The students said they learned Koreans share much in common with people from South Carolina, from biases about people from “the north” and of different races to a deep human desire to reach beyond those perceptions to achieve new understanding, growth, peace and relationship.
“South Korea was never a place that I pictured myself going,” said one of the students, Madeline Mulkey, from USC. “I didn’t have much of a background with the culture and wasn’t sure what the trip would hold. Upon arriving in Seoul, I realized that despite the fact that the culture of Korea was wildly different from that of America, the people were all the same. They all rode the bus home. They had parents and friends and jobs and desires for their lives. Despite the cultural differences, I found us all to be very similar in everything that we did.”
Mulkey said visiting the peace school was especially eye-opening. The schools’ founder had told them many from South Korea considered their neighbors in North Korea to be horrible people who were all evil communists.
“The next thing he said to me is what stuck with me. He said, ‘When the North Koreans are hungry, they eat, just like the South Koreans.’ Basically, people are people—just as I had perceived,” she said.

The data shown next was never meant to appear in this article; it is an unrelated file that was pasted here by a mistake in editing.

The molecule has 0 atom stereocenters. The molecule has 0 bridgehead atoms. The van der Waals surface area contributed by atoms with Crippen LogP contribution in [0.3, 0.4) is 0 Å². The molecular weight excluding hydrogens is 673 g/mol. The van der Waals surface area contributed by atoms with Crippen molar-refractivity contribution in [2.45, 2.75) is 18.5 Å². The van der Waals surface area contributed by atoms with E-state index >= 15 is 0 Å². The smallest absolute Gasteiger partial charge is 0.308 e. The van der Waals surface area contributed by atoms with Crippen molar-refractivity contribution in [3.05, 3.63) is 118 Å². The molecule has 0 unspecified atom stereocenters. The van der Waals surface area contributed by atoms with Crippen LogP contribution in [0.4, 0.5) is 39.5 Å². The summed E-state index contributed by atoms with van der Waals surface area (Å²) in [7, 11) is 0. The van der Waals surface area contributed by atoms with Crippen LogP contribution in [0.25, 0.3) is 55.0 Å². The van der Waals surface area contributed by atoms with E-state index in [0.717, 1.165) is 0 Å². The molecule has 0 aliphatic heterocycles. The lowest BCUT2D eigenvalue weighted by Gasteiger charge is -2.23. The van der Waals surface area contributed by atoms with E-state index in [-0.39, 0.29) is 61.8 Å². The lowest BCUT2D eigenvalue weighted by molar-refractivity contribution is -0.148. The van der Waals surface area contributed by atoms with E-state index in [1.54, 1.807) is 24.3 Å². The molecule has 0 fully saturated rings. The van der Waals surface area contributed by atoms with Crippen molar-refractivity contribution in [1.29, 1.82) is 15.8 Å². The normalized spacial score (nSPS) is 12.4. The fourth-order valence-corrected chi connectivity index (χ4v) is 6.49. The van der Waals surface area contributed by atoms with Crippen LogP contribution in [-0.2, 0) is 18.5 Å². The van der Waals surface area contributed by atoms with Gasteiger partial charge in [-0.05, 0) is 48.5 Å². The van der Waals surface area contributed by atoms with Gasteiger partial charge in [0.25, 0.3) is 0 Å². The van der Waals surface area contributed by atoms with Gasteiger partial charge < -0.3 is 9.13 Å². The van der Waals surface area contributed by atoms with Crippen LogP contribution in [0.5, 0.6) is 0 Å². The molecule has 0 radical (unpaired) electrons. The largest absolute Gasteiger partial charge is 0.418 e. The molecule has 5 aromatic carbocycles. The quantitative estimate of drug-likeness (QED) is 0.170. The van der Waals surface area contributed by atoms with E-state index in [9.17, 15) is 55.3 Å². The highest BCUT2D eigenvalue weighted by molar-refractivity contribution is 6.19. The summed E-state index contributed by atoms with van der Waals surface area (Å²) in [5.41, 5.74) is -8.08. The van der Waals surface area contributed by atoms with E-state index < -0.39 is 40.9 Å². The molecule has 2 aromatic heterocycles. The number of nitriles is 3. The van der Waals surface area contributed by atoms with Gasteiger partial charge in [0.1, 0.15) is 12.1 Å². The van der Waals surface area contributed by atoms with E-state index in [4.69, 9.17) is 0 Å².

Brianna Stillinger, of Winthrop, said taking off her “South Carolina lens” to look through someone else’s lens was difficult, as was digesting all she learned on the life-changing trip. But she said it all comes down to the unmistakable human connection we all share, no matter the color of our skin, the shape of our features or whether we speak Korean or English.
“We are all connected,” Stillinger said. “Everyone deals with some of the same hardships.”
Grant Gibbs, of USC, said highlights of the trip for him were getting one-on-one time with certain Korean leaders and learning about perspectives from North Koreans.
“Realizing that the people (of North Korea) would actually like a democracy or possibly even a western political and social reform…was surprising,” Gibbs said, noting the trip helped him understand there are thousands of refugees each year and that they struggle to adapt to life in other countries.